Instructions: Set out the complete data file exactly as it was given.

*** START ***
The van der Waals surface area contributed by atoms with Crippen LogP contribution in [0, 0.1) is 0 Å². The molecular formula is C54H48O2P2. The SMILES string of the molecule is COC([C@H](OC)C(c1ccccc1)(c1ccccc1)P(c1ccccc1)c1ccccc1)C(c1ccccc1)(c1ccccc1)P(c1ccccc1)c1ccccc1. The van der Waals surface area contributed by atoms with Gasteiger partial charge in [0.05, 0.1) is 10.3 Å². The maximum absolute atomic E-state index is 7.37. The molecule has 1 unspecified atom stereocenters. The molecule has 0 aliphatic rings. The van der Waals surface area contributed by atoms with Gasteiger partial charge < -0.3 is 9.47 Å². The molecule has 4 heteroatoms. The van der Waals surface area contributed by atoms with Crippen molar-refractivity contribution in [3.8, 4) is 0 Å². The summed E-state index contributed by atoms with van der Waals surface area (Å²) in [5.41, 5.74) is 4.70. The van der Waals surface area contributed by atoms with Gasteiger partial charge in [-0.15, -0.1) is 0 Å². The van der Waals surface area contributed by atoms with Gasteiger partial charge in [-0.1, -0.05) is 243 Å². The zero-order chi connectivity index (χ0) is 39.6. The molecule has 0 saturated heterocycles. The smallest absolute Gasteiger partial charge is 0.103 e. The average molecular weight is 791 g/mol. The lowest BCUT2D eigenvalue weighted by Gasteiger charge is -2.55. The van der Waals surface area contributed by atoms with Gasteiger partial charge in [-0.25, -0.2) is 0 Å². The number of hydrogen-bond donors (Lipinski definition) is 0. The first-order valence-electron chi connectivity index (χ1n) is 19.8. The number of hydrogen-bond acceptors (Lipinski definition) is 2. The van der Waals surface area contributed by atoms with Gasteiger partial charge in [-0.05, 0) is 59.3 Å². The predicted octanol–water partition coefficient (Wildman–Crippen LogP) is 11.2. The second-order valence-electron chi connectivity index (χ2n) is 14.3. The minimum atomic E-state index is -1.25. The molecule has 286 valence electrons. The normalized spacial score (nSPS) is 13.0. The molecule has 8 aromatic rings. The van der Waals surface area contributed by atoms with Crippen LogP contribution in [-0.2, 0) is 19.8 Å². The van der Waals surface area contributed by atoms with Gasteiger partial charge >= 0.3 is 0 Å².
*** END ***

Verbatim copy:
The van der Waals surface area contributed by atoms with Crippen LogP contribution in [0, 0.1) is 0 Å². The molecular formula is C54H48O2P2. The SMILES string of the molecule is COC([C@H](OC)C(c1ccccc1)(c1ccccc1)P(c1ccccc1)c1ccccc1)C(c1ccccc1)(c1ccccc1)P(c1ccccc1)c1ccccc1. The van der Waals surface area contributed by atoms with Gasteiger partial charge in [0.05, 0.1) is 10.3 Å². The maximum absolute atomic E-state index is 7.37. The molecule has 1 unspecified atom stereocenters. The molecule has 0 aliphatic rings. The van der Waals surface area contributed by atoms with Gasteiger partial charge < -0.3 is 9.47 Å². The molecule has 4 heteroatoms. The van der Waals surface area contributed by atoms with Crippen molar-refractivity contribution in [3.8, 4) is 0 Å². The summed E-state index contributed by atoms with van der Waals surface area (Å²) in [5.41, 5.74) is 4.70. The van der Waals surface area contributed by atoms with Gasteiger partial charge in [-0.15, -0.1) is 0 Å². The van der Waals surface area contributed by atoms with Gasteiger partial charge in [-0.1, -0.05) is 243 Å². The zero-order chi connectivity index (χ0) is 39.6. The molecule has 0 saturated heterocycles. The smallest absolute Gasteiger partial charge is 0.103 e. The average molecular weight is 791 g/mol. The lowest BCUT2D eigenvalue weighted by Gasteiger charge is -2.55. The van der Waals surface area contributed by atoms with Gasteiger partial charge in [-0.25, -0.2) is 0 Å². The number of hydrogen-bond donors (Lipinski definition) is 0. The first-order valence-electron chi connectivity index (χ1n) is 19.8. The number of hydrogen-bond acceptors (Lipinski definition) is 2. The van der Waals surface area contributed by atoms with Gasteiger partial charge in [-0.05, 0) is 59.3 Å². The predicted octanol–water partition coefficient (Wildman–Crippen LogP) is 11.2. The second-order valence-electron chi connectivity index (χ2n) is 14.3. The minimum atomic E-state index is -1.25. The molecule has 286 valence electrons. The normalized spacial score (nSPS) is 13.0. The molecule has 8 aromatic rings. The van der Waals surface area contributed by atoms with Crippen LogP contribution in [-0.2, 0) is 19.8 Å². The van der Waals surface area contributed by atoms with Gasteiger partial charge >= 0.3 is 0 Å².